570 etc. I didn't intend to conjure up power boats in a sail forum. I am only beginning to grapple with the complexities of boat design so isolating various design elements for analysis is natural, if ultimately a little futile...one must begin by breaking apart the whole...and as Alan points out, always with the awareness that all the parts influence each other. Having looked exclusively and perhaps not very thoroughly at only traditional and neo traditional designs until very recently, I am also intrigued by these new racing designs' use of chines, exceptional beam, and the horizontal cut at the top of the sail. Would anyone care to recommend design texts they feel are particularly useful?
I must make this same recommendation once a week. Dave Gerr's "The Nature of Boats", a very down to Earth book about all those interrelated factors and how they effect each other.
Offshore boats have come a long way in recent years. Much of the changes are technological materials advances, answers to questions like, "How do we make a racing sail that doesn't need to have a mast six foot higher than the last bit of sail that actually creates more drive than drag?"
Chines are a new one on me----- I haven't been reading magazines of late, I'm afraid. Of course they assist tracking and good flow lines, which Phil Bolger's been saying for years, but someone who knows more than me would be the better one to answer that one.
The ride of all three was similar, the 30 sq m being a bit softer (but it was more v'd than the other two), Amati and the U20 more manouverable, but they have modern underbodies. Bit of a wrestling match with the 30 sq m on the tiller downwind. U20 pounded more, but it's a fat little sucker. None of them stuck a bow in the backside of a wave and stopped. The 110 and Sol 18 would go down the mine and keep going down the mine. Stuffing it is the phrase that comes to mind.
I don't think it's simple to compare a plumb bow to a long overhang bow. Both can be good. It's about balance. What would all things being equal be, if you think about it? Same WL, but different LOA? Or same LOA, but different WL? Same D/L? Different D/L? SA/D? B/L? Keel configuration?
Got to love sailboat design.
New to this forum, here on the Left Coast.
The design rationales above address the whys and whats of plumb bows.. but I think it also comes down to what's fashionable at the time - and now plumb bows seem to be fashionable. Maximizing LWL for a given LOA is likely the main justification, as mentioned above.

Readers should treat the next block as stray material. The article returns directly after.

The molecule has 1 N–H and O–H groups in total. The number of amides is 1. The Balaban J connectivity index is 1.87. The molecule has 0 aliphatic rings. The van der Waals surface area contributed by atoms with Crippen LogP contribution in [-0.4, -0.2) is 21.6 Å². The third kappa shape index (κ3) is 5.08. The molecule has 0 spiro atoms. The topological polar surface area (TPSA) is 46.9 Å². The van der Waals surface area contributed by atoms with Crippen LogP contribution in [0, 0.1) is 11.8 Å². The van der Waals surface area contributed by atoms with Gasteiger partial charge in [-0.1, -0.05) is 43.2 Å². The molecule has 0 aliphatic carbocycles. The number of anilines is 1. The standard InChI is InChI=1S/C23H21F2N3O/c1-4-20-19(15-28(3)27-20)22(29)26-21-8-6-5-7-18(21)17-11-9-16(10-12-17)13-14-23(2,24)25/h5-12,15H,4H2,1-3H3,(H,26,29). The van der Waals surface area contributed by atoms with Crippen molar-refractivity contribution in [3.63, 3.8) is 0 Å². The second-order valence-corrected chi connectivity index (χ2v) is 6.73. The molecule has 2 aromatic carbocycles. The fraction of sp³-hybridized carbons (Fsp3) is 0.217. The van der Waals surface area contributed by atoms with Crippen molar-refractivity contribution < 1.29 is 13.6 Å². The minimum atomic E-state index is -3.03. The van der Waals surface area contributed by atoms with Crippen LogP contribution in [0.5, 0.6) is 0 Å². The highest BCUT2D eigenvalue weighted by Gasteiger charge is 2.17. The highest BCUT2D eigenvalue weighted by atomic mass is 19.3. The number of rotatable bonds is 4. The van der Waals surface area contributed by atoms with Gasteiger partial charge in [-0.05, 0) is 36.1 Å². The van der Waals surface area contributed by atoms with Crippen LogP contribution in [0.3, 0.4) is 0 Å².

But practically speaking as these "fashionable" ideas migrate to more cruising oriented boats, the plumb bow creates a problem. It is very difficult, esp with chain rode, to get an anchor aboard these boats without scarring that proud, vertical stem. On my early 80's raked stem design I really have to work at it to get the anchor to swing into the boat as I retrieve it. Not so with these new plumb bows.
We have friends cruising the Caribbean on a relatively plumb bowed Bene 36.7 - and in the trades they really had to work out a technique to keep their ground tackle from attacking the boat. Some makers have added extended rollers to get some clearance, but there goes the alleged LOA advantage as the marina happily measures the prod for your moorage rate.
You are already starting to see some elaborate SS protection plates mounted on such boats.
A lot of good points have been made, all of which seem to me to be correct in their context.
An example that I think summarizes a few of the things that have been said:
Consider two fictitious racing rules, Rule A and Rule B. They are identical except for how length is measured. Rule A measures by LOA and Rule B measures by LWL.
To maximize the speed under Rule A, a designer will stretch the waterline length to the longest he possibly can. Thus there are no overhangs, the bow is plumb and the hull leaves the water right at the stern. With LOA of 20 m, this boat might have LWL of 19.8 m.
Under Rule B, the LWL at rest is fixed. The LOA, though, can be anything (within reason). So you get long overhangs at bow and stern, shaped to increase the effective LWL as the boat heels. You also might see a big bowsprit and other tweaks so as to increase the sail plan area. The rest LWL might be fixed at 20 m, but the LOA might be more like 28 m.
Now we go to the cruising market. Some builders like to follow the trends of the fastest, cutting-edge racers and use this as their marketing approach. So when LOA-limited classes are popular in the races, this builder will produce broad-sterned, plumb-bow boats loosely modelled on the popular racing classes.
Other builders don't follow the racing trends so much and prefer to focus on what they think is best for cruising. Now the more traditional raked bow forms come into favour, with their generally more tame seakeeping, drier ride and easier anchor handling.
So in the end, it boils down to what the designer feels the boat should be doing, and how it should look and feel while doing it.
Bye the bye, we anchor from the stern. So does Rave. In waves it's a bit noisy, but plumb bowed boats tend to have the mast forward, so a lot less hunting on the hook.